• Last modified 2726 days ago (Feb. 1, 2012)


Officials see jail progress

Staff writer

Marion County Commission took a break Tuesday from its regular business meeting to tour the new construction at the jail site.

Commissioners Dan Holub and Randy Dallke walked through the jail with project superintendent Jared Beets of contractor Loyd Builders Inc. of Ottawa, who updated them on construction activity.

“It’s going to be at least a month and a half to two months before the roof is final, but we’re completely water-tight right now,” Beets said.

“We got it on in the good weather, and it was a blessing, because we were really stressing about it,” Beets said. “The two weeks leading up to it, the first was really cold, the next was really wet, and then all of a sudden it was 65 and sunny.”

The first stop on the tour was the front office area, where workers were busy applying sheetrock on walls.

“We have electrical pretty much all done, HVAC is pretty well done through here, and we’re just waiting on them to get one side of sheetrock up to call the inspector for the framing and wall inspection,” Beets said.

Commissioners commented as favorably on the spaciousness of the facility, the utility of the floorplan, and Dallke remarked that it met the “no frills” criteria the commission desired.

Stepping outside the back door to view the garage and driveway area prompted Dallke to comment about a fence to screen the facility from the surrounding area.

“We haven’t gotten to it yet, but I hope we can put up a secure fence. We’ve got to put a fence up, it was part of the agreement with the landowner on this side,” Dallke said. “Besides that, I’d like to cover the area on the north up, too, so that the public can’t see, no matter what comes up.”

Beets said the project is moving along according to timelines.

“We’re doing really well. As far as interior finishes, we’re right on schedule, if not a couple days ahead,” Beets said. “The roof is a non-issue right now — if we had to wait until the last week, we could finish it then. We’re on schedule for all the mechanical. Things are going really well right now.”

“I’ve been running in after working hours, but this was a lot better show,” Holub said.

“It’s coming together on schedule, and we didn’t want anything fancy,” Holub said. “It’s only got interior drywall and cinder block walls. I’m good, I’m comfortable, it’s what I expected.”


“You might want to sit tight in your chairs,” County Clerk Carol Maggard said as she introduced the payments information for January. “It is $1,846,423.”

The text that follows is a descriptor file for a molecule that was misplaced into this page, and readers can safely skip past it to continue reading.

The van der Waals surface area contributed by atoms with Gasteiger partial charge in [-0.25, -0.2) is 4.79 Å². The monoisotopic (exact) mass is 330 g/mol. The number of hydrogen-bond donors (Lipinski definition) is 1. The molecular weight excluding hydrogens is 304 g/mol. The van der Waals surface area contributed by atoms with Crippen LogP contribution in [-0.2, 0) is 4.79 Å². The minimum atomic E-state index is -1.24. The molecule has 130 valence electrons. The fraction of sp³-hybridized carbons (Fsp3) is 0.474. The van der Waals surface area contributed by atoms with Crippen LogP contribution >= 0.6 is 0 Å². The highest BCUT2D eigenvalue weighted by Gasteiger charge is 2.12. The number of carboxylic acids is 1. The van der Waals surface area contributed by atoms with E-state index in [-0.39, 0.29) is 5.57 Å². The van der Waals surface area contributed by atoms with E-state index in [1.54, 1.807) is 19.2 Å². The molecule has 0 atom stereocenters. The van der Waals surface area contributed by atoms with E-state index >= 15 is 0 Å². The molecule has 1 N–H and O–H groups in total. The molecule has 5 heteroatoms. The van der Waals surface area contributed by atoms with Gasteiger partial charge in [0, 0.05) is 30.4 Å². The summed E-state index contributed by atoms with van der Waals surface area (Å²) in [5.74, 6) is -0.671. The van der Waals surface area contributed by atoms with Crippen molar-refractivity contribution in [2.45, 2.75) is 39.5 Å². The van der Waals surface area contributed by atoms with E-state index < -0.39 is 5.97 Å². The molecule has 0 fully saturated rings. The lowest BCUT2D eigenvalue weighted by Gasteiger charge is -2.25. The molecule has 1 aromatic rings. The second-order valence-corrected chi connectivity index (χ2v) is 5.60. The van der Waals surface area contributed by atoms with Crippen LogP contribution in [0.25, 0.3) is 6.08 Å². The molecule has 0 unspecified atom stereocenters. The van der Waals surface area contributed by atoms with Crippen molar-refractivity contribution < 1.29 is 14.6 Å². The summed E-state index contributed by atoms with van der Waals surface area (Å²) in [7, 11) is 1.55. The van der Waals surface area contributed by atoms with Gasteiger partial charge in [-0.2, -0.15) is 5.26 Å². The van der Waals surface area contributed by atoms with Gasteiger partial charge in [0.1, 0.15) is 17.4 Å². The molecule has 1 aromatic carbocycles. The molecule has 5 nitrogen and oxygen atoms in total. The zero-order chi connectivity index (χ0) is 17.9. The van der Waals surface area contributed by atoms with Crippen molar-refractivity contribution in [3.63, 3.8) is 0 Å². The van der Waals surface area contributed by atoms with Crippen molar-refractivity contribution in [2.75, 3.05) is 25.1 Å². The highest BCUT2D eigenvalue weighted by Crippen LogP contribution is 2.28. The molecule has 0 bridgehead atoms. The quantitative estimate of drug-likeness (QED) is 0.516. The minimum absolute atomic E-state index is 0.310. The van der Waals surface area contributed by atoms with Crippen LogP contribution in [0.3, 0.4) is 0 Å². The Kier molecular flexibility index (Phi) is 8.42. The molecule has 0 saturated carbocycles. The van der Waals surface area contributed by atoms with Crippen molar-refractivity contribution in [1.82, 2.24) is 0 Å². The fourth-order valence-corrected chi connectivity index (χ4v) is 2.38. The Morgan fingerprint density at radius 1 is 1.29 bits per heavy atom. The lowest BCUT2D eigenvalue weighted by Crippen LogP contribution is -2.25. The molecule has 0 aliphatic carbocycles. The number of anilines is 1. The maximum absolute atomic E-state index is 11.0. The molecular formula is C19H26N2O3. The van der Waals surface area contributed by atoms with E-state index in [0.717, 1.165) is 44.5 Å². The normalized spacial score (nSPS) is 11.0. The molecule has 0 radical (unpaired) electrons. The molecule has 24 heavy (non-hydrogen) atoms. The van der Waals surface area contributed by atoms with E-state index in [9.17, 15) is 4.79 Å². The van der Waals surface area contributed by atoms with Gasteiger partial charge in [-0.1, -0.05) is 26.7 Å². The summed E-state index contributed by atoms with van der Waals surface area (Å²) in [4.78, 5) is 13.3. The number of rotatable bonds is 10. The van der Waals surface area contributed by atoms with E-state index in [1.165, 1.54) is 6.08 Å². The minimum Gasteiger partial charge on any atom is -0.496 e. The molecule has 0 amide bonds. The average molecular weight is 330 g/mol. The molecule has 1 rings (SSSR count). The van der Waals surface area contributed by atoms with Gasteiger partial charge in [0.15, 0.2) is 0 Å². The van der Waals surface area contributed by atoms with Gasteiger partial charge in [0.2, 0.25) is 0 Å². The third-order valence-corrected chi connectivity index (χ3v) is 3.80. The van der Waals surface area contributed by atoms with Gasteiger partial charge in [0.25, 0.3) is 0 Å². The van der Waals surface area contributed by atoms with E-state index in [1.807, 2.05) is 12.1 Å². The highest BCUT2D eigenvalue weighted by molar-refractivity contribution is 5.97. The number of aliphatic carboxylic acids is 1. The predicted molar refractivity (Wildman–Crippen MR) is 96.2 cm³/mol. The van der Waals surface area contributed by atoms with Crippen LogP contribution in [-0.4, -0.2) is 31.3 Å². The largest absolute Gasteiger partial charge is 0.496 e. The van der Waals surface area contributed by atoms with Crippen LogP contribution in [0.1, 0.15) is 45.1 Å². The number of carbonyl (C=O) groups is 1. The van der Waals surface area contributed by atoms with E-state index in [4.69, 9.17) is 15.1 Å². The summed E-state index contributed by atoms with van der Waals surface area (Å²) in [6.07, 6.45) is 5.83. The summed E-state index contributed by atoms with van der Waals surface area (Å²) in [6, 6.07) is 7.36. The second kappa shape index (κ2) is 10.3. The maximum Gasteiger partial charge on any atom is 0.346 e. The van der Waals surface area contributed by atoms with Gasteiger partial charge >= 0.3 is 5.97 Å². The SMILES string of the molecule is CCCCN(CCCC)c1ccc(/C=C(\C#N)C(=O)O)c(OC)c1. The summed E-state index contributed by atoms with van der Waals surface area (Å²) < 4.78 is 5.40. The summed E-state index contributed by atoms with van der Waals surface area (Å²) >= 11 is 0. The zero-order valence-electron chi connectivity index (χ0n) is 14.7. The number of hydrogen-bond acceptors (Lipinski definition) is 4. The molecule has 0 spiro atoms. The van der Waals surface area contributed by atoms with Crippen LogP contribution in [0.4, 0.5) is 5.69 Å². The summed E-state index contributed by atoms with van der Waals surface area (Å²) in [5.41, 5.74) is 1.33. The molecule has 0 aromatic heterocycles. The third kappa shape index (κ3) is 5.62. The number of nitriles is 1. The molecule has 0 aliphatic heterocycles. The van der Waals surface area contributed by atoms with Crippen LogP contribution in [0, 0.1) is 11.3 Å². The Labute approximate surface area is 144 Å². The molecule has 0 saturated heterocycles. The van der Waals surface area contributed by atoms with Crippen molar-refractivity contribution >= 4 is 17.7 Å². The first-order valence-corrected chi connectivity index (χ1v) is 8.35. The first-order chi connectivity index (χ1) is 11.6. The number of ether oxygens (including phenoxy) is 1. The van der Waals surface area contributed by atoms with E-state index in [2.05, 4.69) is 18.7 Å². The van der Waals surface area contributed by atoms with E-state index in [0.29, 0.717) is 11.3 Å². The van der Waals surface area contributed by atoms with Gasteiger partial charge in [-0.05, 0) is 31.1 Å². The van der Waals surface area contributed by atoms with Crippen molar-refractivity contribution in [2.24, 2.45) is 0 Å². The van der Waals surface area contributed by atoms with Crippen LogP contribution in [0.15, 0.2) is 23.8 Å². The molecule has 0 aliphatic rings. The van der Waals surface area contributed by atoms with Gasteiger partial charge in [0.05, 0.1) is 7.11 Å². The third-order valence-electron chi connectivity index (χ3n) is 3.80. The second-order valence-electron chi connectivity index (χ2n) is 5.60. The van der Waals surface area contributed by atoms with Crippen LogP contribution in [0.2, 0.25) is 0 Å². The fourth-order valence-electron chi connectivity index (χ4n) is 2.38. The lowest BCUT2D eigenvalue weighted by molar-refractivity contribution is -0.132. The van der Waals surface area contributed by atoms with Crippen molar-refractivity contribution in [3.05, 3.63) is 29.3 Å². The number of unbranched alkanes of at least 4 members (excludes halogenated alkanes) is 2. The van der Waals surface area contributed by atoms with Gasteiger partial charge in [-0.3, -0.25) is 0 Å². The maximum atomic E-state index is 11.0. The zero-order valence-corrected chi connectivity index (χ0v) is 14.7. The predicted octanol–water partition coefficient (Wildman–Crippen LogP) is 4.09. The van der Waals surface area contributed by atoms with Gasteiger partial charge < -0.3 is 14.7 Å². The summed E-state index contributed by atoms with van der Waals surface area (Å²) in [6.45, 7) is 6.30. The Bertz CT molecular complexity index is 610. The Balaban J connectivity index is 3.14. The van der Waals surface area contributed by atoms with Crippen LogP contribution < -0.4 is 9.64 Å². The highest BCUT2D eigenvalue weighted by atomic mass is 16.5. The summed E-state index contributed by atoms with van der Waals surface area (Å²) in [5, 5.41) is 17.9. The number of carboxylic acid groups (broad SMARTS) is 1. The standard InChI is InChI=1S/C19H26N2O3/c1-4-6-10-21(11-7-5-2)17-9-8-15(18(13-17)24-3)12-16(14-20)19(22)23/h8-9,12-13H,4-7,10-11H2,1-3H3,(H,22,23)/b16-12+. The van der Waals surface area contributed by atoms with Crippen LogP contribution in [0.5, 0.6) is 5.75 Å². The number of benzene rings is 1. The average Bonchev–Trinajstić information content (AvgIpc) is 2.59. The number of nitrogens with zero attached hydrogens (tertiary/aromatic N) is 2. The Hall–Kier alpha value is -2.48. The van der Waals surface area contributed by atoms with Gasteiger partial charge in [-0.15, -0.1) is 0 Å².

Maggard explained the large amount was due in part to a $426,000 payment to Loyd Builders for the jail.

“In combination with the things we normally do in January, which is all of our county insurance, workman’s comp, and quarterly payments to mental health and mentally-handicapped, it’s just a naturally big month,” Maggard said.

“We were prepared for that,” Dallke said.

Sales tax revenue for November was $53,286, Maggard said, $409 more than in November 2010.

Collections of the jail tax amounted to $47,682, bringing the total collections to date for the special levy to $186,456.

County Appraiser Cindy Magill met with commissioners to review a petition by the City of Florence to have five pieces of property excluded from the tax rolls. The land surrounds the roundabout at the intersection of U.S. 77 and U.S. 50.

“They weren’t notified these were deeded in their name,” Magill said, which resulted in the city unnecessarily paying property taxes.

“Now the court of tax appeals has application fees, which are outrageous — $400 per property,” Magill said. “In the long run, it’s going to be beneficial for them to apply for the exemption.”

Commissioners agreed to write a letter supporting the waiver of application fees and the exemption.

Transfer station floor problem

Transfer Station Director Rollin Schmidt appraised commissioners of a growing problem involving the platform floor alongside the waste containers inside the building.

“It’s kind of a serious thing. We’re still in operation, but that lip is falling out quickly,” Schmidt said. “Our fear is that the concrete is going to start giving. Once something like that starts, it keeps going.”

Holub asked if it would be necessary to shut down the facility to make repairs.

“We can probably work something out to do it over a weekend,” Schmidt said.

Commissioners directed Schmidt to investigate potential alternatives and contractors and develop a plan to remedy the situation.

In other business:

  • Commissioners approved the purchase of two Hewlett-Packard desktop computers and one display for the county attorney’s office from Great Plains Computers and Networking for a total amount of $1,814.
  • Area fuel bids were awarded to Cooperative Grain and Supply for areas 3 and 4 for $11,745, and Cardie Oil for areas 1 and 2 for $9,640. Cooperative Grain and Supply was awarded the transportation fuel bid for $26,302.
  • Road and Bridge Superintendent Randy Crawford presented a plan to replace 38 culverts along 25.5 miles of county roads scheduled for asphalt overlays. Commissioners initially approved the purchase of the culverts, but then rescinded the approval and instructed Crawford to obtain bids for approval.

The next commission meeting is scheduled for Monday.

Last modified Feb. 1, 2012